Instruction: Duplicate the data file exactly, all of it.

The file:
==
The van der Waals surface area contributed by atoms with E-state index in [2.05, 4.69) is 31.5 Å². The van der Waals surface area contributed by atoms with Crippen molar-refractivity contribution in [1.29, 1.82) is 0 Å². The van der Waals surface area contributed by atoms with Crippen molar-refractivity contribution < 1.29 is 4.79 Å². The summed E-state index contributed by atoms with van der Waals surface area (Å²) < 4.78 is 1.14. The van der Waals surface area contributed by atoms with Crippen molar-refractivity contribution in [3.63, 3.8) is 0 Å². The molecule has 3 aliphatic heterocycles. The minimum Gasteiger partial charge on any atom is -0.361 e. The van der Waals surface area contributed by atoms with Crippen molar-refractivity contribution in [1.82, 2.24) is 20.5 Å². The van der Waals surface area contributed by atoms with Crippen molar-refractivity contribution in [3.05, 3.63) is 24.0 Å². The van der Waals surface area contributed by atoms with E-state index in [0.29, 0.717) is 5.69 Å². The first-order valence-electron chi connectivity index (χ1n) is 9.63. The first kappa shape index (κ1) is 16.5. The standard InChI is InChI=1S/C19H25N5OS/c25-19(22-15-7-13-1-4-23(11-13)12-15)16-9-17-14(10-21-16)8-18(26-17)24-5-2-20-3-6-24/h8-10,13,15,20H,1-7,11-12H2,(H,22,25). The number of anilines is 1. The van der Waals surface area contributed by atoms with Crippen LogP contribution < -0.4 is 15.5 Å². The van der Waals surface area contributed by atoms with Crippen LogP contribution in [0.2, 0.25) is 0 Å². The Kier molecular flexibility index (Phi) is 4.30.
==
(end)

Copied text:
The van der Waals surface area contributed by atoms with E-state index in [2.05, 4.69) is 31.5 Å². The van der Waals surface area contributed by atoms with Crippen molar-refractivity contribution in [1.29, 1.82) is 0 Å². The van der Waals surface area contributed by atoms with Crippen molar-refractivity contribution < 1.29 is 4.79 Å². The summed E-state index contributed by atoms with van der Waals surface area (Å²) < 4.78 is 1.14. The van der Waals surface area contributed by atoms with Crippen molar-refractivity contribution in [3.63, 3.8) is 0 Å². The molecule has 3 aliphatic heterocycles. The minimum Gasteiger partial charge on any atom is -0.361 e. The van der Waals surface area contributed by atoms with Crippen molar-refractivity contribution in [1.82, 2.24) is 20.5 Å². The van der Waals surface area contributed by atoms with Crippen molar-refractivity contribution in [3.05, 3.63) is 24.0 Å². The van der Waals surface area contributed by atoms with E-state index in [0.29, 0.717) is 5.69 Å². The first-order valence-electron chi connectivity index (χ1n) is 9.63. The first kappa shape index (κ1) is 16.5. The standard InChI is InChI=1S/C19H25N5OS/c25-19(22-15-7-13-1-4-23(11-13)12-15)16-9-17-14(10-21-16)8-18(26-17)24-5-2-20-3-6-24/h8-10,13,15,20H,1-7,11-12H2,(H,22,25). The number of anilines is 1. The van der Waals surface area contributed by atoms with Crippen LogP contribution < -0.4 is 15.5 Å². The van der Waals surface area contributed by atoms with Crippen LogP contribution in [0.2, 0.25) is 0 Å². The Kier molecular flexibility index (Phi) is 4.30.